20

I have the following free spaces on 2 disks:

  1. SSD - 240G (sda)
  2. non-SSD - 240G (sdb)

I understand that I should use SSD to install packages and non-SSD just for storing data. What's the best partitioning schema (including swap) in my case?

When I tried automatic partitioning it installs only on 1 disk and dedicating 8G for swap.

PS. I'm going to install Linux Mint as a dual-boot alongside with Windows 7, which is already installed.

UPDATE: I have 8GB of RAM Windows has been installed on non-SSD drive.

22

On a hybrid solid-state and spinning disk system (like the one I'm typing this), you have two to three aims:

  • Speed up your system: as much commonly used data as possible stays on the SSD.
  • Keep volatile data off the SSD to reduce wear.
  • Optional: have some level of redundancy by using an md(4) (‘software RAID’) setup across the SSD and HDD(s).

If you're just meeting the first two goals, it's a simple task of coming up with a scheme somewhat like this (depending on which of these filesystems you use):

  • Solid state: / (root filesystem), /usr, /usr/local, /opt
  • Spinning disk: /var, /home, /tmp, swap

Since you have two disks, though, you can read the Multi HDD/SSD article on the Debian wiki. It'll walk you through setting up md(4) devices with your SSD as a ‘mostly-read’ device (fast reads, fewer writes), your HDD as a ‘mostly-write’ device (no-wear writes, fewer reads). The filesystems that would normally go on the SSD alone can now go on this md device. The kernel will read mostly from the SSD (with occasional, brief forays into the HDD to increase read throughput even more). It'll write to the HDD, but handle SSD writes with care to avoid wearing out the device. You get the best of both worlds (almost), and you don't have to worry about SSD wear rendering your data useless.

My laptop is running on a similar layout where /, /usr and /usr/local are on a RAID-1 device across a 64 GB SSD and a 64 GB partition on the 1TB HDD, and the rest of the filesystems are on the rest of the HDD. The rest of the HDD is one of two members of a RAID-1 setup, with one disk usually missing. When I'm at home, I plug in the second disk and let the md device synchronise. It's an added level of redundancy and an extra 1–7 day backup¹).

You should also have a look at the basic SSD optimisation guide for Debian (and friends).

Oh, and it's not guaranteed you'll be able to do this all via the installer. You may have to boot a rescue disk prior to installation, prepare (at least) the md(4) devices (I do the LVM PVs, VGs and LVs too because it's easier on the CLI), then boot the installer and just point out the volumes to it.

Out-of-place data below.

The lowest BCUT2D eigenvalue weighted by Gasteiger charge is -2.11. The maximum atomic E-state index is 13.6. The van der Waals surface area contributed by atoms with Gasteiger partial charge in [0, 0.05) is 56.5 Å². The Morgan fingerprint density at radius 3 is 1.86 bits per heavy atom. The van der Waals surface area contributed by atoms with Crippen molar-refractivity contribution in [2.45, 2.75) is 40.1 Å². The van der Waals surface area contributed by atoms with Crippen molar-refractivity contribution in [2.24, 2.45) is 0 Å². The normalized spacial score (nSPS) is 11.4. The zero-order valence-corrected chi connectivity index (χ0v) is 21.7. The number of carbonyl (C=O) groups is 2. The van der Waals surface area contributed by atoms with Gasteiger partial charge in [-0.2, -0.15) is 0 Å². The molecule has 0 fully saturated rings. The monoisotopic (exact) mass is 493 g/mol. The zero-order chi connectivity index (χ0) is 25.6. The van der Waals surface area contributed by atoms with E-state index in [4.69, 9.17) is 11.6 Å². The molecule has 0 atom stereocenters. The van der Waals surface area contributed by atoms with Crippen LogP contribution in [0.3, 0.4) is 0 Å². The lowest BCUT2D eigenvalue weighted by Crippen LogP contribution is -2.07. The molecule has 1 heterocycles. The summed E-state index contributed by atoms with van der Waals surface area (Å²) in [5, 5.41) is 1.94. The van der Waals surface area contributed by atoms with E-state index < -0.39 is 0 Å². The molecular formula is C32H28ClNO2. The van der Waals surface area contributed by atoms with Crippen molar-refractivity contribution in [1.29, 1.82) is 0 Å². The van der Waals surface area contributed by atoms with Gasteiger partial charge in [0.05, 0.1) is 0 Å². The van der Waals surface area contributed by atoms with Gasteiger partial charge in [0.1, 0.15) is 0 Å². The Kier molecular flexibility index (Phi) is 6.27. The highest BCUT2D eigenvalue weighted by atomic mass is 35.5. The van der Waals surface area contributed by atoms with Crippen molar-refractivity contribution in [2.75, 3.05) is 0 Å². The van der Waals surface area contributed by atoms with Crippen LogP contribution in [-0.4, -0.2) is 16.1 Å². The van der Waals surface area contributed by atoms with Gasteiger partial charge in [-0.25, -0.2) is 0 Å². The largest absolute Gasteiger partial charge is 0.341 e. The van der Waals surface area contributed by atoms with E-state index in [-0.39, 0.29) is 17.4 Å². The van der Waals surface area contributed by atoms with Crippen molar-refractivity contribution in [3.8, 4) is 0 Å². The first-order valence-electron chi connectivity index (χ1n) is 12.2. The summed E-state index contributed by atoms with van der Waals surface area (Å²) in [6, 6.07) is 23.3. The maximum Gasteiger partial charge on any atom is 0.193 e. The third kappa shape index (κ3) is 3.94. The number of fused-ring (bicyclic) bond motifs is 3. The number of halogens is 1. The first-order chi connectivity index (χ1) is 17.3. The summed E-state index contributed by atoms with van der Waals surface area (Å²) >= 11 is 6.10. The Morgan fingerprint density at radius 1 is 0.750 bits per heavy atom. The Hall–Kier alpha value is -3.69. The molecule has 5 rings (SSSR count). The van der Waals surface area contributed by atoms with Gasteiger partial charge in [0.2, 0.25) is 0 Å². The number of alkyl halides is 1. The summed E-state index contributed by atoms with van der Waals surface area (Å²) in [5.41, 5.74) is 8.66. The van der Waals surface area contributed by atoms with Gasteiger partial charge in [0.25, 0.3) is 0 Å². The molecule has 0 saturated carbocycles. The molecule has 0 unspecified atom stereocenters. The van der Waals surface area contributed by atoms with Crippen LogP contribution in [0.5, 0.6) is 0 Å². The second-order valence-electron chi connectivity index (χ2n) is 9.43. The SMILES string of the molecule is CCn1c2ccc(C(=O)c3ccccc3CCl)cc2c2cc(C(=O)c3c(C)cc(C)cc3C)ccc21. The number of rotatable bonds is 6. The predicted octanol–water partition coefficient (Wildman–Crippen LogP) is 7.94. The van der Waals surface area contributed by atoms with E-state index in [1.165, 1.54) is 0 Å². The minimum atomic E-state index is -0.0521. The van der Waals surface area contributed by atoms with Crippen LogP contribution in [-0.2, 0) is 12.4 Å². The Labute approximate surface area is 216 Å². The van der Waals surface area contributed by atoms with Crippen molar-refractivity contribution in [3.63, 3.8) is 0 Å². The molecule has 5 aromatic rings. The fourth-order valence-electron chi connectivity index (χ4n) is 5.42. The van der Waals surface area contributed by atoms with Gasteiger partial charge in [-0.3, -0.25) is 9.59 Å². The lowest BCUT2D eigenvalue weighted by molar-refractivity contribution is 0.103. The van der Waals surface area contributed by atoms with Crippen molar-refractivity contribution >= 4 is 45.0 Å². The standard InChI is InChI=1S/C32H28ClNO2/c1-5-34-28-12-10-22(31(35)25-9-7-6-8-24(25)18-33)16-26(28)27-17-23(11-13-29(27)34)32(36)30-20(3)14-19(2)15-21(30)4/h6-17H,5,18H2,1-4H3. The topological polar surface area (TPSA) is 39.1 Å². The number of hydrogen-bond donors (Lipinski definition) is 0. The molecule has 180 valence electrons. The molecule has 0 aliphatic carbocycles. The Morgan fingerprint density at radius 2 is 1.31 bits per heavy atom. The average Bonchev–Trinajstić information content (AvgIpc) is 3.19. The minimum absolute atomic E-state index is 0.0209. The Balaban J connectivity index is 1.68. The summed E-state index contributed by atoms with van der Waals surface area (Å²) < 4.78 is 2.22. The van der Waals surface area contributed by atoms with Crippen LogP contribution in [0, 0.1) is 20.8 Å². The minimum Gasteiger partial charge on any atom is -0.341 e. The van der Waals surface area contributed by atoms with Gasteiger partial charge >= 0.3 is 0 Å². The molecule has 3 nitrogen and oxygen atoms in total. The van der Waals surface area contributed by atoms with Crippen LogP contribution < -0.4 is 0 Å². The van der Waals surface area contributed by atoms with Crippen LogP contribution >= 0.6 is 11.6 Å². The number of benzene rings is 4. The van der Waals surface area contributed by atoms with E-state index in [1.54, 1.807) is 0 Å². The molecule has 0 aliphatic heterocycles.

¹ RAID ≠ backup policy. I also have proper backups.

  • Dropping by in 2015, finding the Q&A useful, I'd add /srv to the list of directories for the spinning disk. – Run CMD Nov 6 '15 at 11:26
  • 1
    What I like in this scheme is it is possible to mount / and /usr in read-only mode. Adds an extra layer of security against root-mode blunders. – spectras Jan 25 '16 at 13:27
  • Why /usr and /usr/local are treated separately? Mounting /usr on the SSD isn't enough? – becko Mar 30 '16 at 15:35
  • More than that, just mounting / on the SSD isn't enough? And then specify that that /var, /tmp and /home go on the HDD. – becko Mar 30 '16 at 20:28
  • @alexios i don't understand how your proposed setup of mostly reads from SDD and mostly write from HDD works. You say you use RAID1, but RAID1 is just mirroring of the data, so any write you do in the HDD will be mirrored in the SDD. what am i missing?? – Hilikus May 21 '17 at 3:43
1

I came up with the following solution:

/dev/sda2 /boot ext2 300MB

/dev/sda3 root ext4 - the rest space of the sda

/dev/sdb2 swap 8G (it seems it's recommended to allocate swap partition on the non-SSD drive)

/dev/sdb3 /tmp 10G

/dev/sdb4 /home - the rest space of the sdb

  • 5
    You forgot to mention what /dev/sda and /dev/sdb are. I know that sda is SSD, while sdb is HDD, but people who are new to these things might get it wrong – Salaros Feb 5 '15 at 16:34
  • @Salaros actually it depends on your system configuration, for example sda might correspond to HDD and sdb might correspond to SSD. "I know that sda is SSD, while sdb is HDD..." holds truth only for this answer. Other than that you are right, the answer should've been made which one is which obvious. – ozanmuyes May 13 at 9:50
  • @ozanmuyes I know it depends on your system configuration. I meant in his/her example – Salaros May 14 at 7:27
0

According to me it should be partitioned as follow.

Linuxmint /   Remaining GB in SSD
Linuxmint swap  8 GB 
Linuxmint /home  <non-ssd HDD> 
  • I have updated my post. Windows has already been installed so no need to allocate space for it. Also, I don't need/want to create NTFS partition. – Askar Sep 3 '13 at 6:45

Not the answer you're looking for? Browse other questions tagged or ask your own question.